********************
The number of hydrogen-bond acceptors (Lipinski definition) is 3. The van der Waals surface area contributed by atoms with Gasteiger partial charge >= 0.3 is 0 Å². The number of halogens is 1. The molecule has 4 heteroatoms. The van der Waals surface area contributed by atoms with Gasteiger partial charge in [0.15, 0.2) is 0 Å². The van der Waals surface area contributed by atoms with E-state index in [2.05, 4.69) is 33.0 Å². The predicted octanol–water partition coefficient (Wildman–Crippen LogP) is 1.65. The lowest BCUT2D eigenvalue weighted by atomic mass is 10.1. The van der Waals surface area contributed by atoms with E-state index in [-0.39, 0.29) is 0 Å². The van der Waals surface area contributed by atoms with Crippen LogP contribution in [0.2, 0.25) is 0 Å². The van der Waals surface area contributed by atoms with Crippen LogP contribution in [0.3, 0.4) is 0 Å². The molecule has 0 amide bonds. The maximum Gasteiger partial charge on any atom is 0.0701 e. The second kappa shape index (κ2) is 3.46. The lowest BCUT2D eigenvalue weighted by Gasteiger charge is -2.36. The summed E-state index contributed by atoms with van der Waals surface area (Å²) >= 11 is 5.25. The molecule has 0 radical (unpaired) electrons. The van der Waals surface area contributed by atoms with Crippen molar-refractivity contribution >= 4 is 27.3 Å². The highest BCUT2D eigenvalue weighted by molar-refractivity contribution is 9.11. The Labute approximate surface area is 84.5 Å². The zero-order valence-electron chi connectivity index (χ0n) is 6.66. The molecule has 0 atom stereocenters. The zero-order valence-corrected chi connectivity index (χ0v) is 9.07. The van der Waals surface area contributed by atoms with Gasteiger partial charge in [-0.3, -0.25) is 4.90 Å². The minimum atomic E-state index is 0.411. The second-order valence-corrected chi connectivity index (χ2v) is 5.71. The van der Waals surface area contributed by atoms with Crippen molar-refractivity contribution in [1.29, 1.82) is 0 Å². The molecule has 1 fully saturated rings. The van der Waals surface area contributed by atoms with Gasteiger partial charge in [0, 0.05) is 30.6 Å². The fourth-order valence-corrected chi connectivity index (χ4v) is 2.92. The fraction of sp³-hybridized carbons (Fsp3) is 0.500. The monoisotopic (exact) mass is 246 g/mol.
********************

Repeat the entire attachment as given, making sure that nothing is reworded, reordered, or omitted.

The number of hydrogen-bond acceptors (Lipinski definition) is 3. The van der Waals surface area contributed by atoms with Gasteiger partial charge >= 0.3 is 0 Å². The number of halogens is 1. The molecule has 4 heteroatoms. The van der Waals surface area contributed by atoms with Gasteiger partial charge in [0.15, 0.2) is 0 Å². The van der Waals surface area contributed by atoms with E-state index in [2.05, 4.69) is 33.0 Å². The predicted octanol–water partition coefficient (Wildman–Crippen LogP) is 1.65. The lowest BCUT2D eigenvalue weighted by atomic mass is 10.1. The van der Waals surface area contributed by atoms with E-state index in [-0.39, 0.29) is 0 Å². The van der Waals surface area contributed by atoms with Crippen LogP contribution in [0.2, 0.25) is 0 Å². The van der Waals surface area contributed by atoms with Crippen LogP contribution in [0.3, 0.4) is 0 Å². The molecule has 0 amide bonds. The maximum Gasteiger partial charge on any atom is 0.0701 e. The second kappa shape index (κ2) is 3.46. The lowest BCUT2D eigenvalue weighted by Gasteiger charge is -2.36. The summed E-state index contributed by atoms with van der Waals surface area (Å²) >= 11 is 5.25. The molecule has 0 radical (unpaired) electrons. The van der Waals surface area contributed by atoms with Crippen molar-refractivity contribution >= 4 is 27.3 Å². The highest BCUT2D eigenvalue weighted by molar-refractivity contribution is 9.11. The Labute approximate surface area is 84.5 Å². The zero-order valence-electron chi connectivity index (χ0n) is 6.66. The molecule has 0 atom stereocenters. The zero-order valence-corrected chi connectivity index (χ0v) is 9.07. The van der Waals surface area contributed by atoms with Gasteiger partial charge in [-0.3, -0.25) is 4.90 Å². The minimum atomic E-state index is 0.411. The second-order valence-corrected chi connectivity index (χ2v) is 5.71. The van der Waals surface area contributed by atoms with Crippen molar-refractivity contribution in [1.29, 1.82) is 0 Å². The molecule has 1 fully saturated rings. The van der Waals surface area contributed by atoms with Gasteiger partial charge in [0, 0.05) is 30.6 Å². The fourth-order valence-corrected chi connectivity index (χ4v) is 2.92. The fraction of sp³-hybridized carbons (Fsp3) is 0.500. The monoisotopic (exact) mass is 246 g/mol.